Israeli officials are becoming increasingly comfortable at acknowledging their country’s burgeoning ties with Saudi Arabia.
This week it was Energy Minister Yuval Steinitz, who said in a radio interview this week that his country’s connection with the moderate Arab world, including Saudi Arabia, “helps us to block Iran”.
Then there was Gadi Eisenkot, the IDF chief of staff, who told a Saudi newspaper last week that “we are ready to exchange experiences with moderate Arab countries and to exchange intelligence to confront Iran.”
Iran is the biggest threat to the region, he said, adding that “in this matter there is complete agreement between us and the Kingdom of Saudi Arabia, which has never been our enemy. It has not fought us nor have we fought it.”
Two months ago, Gen Eisenkot was present at a meeting of military chiefs of staff hosted by the US that also included his Saudi counterpart.
Saudi Foreign Minister Adel Jubeir reiterated this week the official position that ties will not exist between the two states until Israel accepts the Arab Peace Initiative and solves the conflict with the Palestinians, but a growing number of former senior Saudi officials are prepared to meet with Israelis in open venues.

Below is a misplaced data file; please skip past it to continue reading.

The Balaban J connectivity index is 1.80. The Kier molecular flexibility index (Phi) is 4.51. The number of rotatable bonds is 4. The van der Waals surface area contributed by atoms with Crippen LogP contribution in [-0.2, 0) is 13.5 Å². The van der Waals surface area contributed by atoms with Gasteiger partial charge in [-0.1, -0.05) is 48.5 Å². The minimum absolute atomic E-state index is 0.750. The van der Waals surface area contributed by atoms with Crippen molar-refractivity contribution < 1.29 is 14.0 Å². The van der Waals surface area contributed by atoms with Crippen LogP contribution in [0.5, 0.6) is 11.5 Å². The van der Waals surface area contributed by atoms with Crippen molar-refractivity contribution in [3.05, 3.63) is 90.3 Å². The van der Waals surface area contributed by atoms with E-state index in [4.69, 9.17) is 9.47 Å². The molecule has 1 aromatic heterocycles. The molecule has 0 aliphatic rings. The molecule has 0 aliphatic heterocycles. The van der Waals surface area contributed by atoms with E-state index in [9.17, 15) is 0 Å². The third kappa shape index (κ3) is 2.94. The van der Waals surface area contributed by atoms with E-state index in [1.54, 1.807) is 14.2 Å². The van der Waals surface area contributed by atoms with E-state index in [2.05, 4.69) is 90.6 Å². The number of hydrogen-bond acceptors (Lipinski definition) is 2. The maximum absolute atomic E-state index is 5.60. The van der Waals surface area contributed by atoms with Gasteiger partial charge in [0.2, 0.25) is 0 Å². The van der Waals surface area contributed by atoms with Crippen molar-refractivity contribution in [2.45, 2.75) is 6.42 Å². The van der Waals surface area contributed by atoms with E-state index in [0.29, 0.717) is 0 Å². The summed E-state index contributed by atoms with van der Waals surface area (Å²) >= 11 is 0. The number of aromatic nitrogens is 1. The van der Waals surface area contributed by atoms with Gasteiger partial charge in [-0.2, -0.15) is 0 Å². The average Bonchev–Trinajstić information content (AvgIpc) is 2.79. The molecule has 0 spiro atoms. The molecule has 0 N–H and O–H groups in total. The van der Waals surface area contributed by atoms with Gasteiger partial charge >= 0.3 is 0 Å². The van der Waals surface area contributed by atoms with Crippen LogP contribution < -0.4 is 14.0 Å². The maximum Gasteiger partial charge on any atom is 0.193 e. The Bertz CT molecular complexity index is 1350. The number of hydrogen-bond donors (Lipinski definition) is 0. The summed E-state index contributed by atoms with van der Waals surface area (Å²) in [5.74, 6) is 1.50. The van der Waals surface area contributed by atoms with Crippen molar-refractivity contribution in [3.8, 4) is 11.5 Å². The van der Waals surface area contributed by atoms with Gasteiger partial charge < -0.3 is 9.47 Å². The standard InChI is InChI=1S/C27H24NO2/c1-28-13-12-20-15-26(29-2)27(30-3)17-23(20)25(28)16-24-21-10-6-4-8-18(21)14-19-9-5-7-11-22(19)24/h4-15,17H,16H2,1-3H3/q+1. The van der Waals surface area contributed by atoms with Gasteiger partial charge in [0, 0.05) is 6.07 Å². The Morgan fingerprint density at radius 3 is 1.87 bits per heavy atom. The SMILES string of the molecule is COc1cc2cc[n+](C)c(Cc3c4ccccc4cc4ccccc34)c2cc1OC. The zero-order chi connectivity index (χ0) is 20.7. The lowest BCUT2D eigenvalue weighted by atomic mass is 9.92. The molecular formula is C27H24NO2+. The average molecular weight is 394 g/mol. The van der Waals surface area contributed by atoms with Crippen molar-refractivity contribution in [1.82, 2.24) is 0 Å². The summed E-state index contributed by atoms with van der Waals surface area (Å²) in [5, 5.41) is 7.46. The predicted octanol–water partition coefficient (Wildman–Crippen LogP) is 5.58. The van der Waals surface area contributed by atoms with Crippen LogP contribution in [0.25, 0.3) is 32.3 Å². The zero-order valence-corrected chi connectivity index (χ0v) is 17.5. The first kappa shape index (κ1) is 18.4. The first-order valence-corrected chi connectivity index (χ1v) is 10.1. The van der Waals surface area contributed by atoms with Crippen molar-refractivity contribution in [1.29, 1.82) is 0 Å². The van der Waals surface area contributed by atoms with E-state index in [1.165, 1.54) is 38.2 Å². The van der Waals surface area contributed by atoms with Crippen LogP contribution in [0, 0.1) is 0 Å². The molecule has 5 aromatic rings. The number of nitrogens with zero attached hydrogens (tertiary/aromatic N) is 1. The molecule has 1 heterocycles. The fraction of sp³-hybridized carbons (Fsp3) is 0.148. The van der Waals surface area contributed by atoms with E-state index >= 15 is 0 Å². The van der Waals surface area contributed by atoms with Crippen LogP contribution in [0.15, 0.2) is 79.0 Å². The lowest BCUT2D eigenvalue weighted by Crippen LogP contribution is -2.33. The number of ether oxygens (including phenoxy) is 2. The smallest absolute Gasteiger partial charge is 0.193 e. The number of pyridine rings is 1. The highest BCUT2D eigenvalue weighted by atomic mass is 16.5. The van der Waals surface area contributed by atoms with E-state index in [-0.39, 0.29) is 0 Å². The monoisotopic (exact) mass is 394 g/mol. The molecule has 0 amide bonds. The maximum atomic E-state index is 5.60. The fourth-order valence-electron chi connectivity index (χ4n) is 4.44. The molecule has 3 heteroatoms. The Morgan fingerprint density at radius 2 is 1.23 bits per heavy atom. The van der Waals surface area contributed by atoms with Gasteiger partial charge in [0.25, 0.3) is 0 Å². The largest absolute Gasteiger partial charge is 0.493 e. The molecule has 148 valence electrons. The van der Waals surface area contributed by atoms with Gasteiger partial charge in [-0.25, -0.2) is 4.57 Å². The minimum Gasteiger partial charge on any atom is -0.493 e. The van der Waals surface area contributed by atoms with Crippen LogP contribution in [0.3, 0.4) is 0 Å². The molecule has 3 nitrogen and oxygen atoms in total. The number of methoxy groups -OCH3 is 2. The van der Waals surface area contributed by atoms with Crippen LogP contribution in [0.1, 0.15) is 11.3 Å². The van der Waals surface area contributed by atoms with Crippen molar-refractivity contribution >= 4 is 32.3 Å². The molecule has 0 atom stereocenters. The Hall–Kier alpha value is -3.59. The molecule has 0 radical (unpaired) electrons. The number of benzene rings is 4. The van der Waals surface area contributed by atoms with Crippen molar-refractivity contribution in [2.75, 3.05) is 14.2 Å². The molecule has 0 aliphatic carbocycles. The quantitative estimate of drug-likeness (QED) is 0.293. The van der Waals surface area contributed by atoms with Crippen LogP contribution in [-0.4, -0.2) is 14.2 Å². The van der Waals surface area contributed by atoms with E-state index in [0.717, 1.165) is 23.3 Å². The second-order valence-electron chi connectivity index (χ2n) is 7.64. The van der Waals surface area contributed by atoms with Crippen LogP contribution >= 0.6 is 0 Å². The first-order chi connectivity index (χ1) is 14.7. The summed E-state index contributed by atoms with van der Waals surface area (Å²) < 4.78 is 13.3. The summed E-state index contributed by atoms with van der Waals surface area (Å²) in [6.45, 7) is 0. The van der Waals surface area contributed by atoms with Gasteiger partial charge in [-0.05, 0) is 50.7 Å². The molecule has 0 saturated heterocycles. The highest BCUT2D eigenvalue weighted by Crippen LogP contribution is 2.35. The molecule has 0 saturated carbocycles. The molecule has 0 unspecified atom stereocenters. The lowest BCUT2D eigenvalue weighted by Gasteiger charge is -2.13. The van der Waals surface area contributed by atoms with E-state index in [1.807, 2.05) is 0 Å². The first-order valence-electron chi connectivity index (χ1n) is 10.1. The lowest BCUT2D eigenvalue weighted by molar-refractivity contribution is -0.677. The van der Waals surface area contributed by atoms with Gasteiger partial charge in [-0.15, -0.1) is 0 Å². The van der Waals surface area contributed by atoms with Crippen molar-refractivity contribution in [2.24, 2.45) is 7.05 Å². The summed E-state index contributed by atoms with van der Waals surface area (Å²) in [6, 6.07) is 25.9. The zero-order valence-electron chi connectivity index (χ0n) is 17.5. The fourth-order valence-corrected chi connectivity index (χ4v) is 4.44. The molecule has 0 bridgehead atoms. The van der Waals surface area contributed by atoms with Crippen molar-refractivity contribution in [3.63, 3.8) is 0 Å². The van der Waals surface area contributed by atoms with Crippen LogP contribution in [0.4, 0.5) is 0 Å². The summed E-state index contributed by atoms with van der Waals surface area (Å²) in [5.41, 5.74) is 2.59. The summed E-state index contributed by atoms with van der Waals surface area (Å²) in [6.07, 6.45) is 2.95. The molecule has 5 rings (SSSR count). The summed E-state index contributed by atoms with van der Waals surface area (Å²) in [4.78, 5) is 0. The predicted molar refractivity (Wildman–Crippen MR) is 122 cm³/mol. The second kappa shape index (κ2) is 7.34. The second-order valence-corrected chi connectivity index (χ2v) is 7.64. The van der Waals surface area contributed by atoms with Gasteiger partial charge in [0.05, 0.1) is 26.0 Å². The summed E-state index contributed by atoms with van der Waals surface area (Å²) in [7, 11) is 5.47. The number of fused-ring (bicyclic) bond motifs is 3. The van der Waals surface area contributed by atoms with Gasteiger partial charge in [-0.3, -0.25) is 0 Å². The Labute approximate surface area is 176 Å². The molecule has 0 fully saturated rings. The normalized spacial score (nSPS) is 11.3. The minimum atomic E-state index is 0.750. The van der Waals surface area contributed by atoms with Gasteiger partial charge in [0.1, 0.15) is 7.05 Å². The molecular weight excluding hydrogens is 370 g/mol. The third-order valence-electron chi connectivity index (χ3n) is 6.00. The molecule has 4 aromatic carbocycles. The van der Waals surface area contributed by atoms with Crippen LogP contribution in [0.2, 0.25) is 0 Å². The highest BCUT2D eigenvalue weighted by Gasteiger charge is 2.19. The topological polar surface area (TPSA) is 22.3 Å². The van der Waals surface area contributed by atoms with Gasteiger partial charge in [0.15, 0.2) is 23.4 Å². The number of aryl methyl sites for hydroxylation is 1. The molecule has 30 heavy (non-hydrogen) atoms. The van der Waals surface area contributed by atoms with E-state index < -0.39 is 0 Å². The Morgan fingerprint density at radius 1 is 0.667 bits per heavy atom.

They included the Grand Mufti of Saudi Arabia, who said two weeks ago that killing Jews and fighting against Israel was inappropriate for Muslims, and described Hamas as a “terror organization”.
The willingness of both countries to acknowledge their ties much more openly than before is not just a sign of how closely they are coordinating their moves, but also of their growing alarm at the rapid inroads the Iranians have been making in the region – in Yemen, Iraq and Syria.
With the Trump administration still yet to set out a clear Middle East policy, ten months since its inauguration, the Israeli-Saudi alliance is looking more like two unlikely partners clinging to each other from lack of choice – much more so than a marriage of convenience, let alone love.